appreciate and value, in their retirement, increased social contacts and the
opportunity for meeting others in similar circumstances’.
          If you have lived in or around Lechlade for some time, you probably
know a number of our members already. If you would like to hear more,
please phone Ian Westlake (01285 712329). We would be delighted to hear
from you.

PROFILE – Shan and Alan Garnell
Shan and Alan Garnell have lived in Lechlade for three years in a charming
cottage tucked away in a quiet backwater of the town. However, in those
three years they have become very much part of the community belonging
to a number of clubs and societies. More of those later.
          Alan has known of Lechlade for most of his life. His father was in the
army and trained at the military college in Shrivenham just after the Second
World War. Alan’s first school was in Old Town in Swindon. As an army family
there was a good deal of moving around after that, including some return
visits to Shrivenham, although Alan was at boarding school during this time.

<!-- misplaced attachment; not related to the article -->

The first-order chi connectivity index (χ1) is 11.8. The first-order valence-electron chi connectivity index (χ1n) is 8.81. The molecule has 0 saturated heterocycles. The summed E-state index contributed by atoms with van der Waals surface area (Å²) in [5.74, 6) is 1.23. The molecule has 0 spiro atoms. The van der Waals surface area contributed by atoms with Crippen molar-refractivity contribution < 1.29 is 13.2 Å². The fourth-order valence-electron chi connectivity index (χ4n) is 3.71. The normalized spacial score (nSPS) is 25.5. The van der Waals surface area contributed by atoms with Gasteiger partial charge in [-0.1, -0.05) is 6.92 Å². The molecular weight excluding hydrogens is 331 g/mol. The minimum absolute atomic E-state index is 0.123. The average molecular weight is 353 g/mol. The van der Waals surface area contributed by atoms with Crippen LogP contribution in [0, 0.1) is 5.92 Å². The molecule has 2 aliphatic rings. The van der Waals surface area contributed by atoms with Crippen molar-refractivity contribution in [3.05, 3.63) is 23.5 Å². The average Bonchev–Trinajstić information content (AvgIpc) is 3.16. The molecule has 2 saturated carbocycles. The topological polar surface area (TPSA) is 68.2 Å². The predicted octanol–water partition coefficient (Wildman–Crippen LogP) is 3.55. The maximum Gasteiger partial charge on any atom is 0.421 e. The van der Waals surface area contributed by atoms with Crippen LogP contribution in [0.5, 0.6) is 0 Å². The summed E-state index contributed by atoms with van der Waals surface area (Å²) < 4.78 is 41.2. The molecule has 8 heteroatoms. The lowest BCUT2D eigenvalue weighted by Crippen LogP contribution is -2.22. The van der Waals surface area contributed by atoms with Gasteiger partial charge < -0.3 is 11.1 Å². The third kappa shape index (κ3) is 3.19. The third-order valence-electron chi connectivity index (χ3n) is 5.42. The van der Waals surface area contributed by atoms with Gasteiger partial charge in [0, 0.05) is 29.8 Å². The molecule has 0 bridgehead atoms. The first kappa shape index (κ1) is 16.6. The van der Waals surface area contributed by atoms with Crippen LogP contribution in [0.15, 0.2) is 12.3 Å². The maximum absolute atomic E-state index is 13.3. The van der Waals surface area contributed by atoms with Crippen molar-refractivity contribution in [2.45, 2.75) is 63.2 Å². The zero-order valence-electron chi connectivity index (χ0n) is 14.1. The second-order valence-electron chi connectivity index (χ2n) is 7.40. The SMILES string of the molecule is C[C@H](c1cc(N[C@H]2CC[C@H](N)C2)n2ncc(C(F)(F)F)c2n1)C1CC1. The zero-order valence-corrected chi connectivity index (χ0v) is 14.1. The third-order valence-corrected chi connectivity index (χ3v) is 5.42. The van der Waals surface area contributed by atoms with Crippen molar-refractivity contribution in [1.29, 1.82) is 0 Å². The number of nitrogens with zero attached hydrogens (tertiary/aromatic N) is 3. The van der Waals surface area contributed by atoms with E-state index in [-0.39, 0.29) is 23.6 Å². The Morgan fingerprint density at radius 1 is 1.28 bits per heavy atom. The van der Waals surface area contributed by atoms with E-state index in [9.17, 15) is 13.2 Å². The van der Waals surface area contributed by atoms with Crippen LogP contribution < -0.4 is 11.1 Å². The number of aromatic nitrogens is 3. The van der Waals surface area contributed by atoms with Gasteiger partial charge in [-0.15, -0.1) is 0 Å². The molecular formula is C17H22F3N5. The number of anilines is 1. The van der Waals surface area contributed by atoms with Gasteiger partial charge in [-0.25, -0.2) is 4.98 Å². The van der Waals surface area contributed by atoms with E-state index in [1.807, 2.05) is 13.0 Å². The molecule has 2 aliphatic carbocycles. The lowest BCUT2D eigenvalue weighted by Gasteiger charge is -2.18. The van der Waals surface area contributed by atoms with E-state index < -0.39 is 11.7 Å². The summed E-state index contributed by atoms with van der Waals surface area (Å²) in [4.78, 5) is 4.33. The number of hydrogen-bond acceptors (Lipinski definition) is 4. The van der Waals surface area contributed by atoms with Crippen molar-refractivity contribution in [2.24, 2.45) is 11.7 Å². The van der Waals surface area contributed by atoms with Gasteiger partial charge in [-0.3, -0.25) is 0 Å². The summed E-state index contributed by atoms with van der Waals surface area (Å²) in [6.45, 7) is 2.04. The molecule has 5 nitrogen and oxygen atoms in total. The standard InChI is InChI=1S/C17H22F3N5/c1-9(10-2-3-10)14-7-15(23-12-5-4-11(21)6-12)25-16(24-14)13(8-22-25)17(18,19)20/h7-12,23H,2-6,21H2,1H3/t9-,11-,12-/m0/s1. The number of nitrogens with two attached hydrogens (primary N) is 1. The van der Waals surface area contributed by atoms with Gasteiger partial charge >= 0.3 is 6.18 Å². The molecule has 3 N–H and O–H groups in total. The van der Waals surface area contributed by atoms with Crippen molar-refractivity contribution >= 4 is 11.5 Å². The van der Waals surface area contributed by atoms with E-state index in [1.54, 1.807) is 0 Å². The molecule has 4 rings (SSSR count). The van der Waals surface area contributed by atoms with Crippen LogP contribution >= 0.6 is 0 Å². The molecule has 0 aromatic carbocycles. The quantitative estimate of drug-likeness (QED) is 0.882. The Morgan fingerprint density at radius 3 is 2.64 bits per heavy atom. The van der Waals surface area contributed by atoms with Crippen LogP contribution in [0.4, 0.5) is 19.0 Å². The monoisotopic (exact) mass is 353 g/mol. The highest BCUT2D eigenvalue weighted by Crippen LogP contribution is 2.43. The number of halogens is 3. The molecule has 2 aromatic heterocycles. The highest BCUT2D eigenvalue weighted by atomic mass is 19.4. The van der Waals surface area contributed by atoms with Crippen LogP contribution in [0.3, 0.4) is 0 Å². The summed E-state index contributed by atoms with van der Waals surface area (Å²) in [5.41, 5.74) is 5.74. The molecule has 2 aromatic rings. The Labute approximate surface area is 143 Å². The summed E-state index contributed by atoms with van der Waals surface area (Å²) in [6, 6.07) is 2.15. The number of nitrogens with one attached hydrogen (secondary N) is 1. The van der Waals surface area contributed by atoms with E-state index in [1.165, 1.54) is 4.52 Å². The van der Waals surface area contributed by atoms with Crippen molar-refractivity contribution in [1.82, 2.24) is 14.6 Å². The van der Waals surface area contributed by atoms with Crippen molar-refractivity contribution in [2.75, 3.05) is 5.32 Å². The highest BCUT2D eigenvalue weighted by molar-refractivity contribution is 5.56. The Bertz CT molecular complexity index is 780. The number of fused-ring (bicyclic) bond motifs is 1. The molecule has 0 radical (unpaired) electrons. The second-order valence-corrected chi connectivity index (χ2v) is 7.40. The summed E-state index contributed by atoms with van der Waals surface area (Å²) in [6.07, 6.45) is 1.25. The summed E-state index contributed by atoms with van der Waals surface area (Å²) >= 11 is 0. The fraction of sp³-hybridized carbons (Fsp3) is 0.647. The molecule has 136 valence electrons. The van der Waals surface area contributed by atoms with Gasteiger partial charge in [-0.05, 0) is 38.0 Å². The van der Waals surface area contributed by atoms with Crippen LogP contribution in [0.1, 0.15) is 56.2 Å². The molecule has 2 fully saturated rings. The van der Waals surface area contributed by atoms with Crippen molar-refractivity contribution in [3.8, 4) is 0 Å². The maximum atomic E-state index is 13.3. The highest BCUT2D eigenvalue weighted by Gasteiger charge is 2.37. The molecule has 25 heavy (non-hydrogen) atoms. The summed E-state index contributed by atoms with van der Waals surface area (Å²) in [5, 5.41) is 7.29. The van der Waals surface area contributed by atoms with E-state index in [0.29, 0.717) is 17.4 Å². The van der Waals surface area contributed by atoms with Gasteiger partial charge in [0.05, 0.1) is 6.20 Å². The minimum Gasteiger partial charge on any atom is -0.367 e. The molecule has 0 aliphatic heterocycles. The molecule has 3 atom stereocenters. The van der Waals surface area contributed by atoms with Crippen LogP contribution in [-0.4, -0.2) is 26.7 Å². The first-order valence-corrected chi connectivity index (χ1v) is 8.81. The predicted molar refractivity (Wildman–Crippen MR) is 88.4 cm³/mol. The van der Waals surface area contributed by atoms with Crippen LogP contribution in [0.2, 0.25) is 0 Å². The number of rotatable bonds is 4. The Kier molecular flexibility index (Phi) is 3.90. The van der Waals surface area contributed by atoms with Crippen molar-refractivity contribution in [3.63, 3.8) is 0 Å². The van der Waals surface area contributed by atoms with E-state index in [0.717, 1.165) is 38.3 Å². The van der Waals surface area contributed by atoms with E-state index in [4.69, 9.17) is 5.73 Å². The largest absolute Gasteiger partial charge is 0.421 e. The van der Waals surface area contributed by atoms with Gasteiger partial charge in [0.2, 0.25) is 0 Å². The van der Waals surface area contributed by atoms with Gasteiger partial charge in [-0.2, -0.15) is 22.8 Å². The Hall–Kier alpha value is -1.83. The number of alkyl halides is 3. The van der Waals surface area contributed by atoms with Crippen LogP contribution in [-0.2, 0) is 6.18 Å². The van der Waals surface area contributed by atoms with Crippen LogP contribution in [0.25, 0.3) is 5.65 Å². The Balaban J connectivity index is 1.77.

Finally his father returned to the college permanently as a lecturer. Alan did
an engineering apprenticeship after school and began a career in engineering
based in the Birmingham area. However, he frequently visited this area to
see his family.
          Shan’s father was a cabinet maker before the war but turned to
farming. Shan was born in Somerset and the family moved to Dorset before
buying a farm in North Cornwall. The farm included land along the coast with
views across to Lundy Island so it must have been a shock for her when her
civil service work took her from Bath up to the Birmingham area!
          One of Alan’s interests was canal restoration. He had become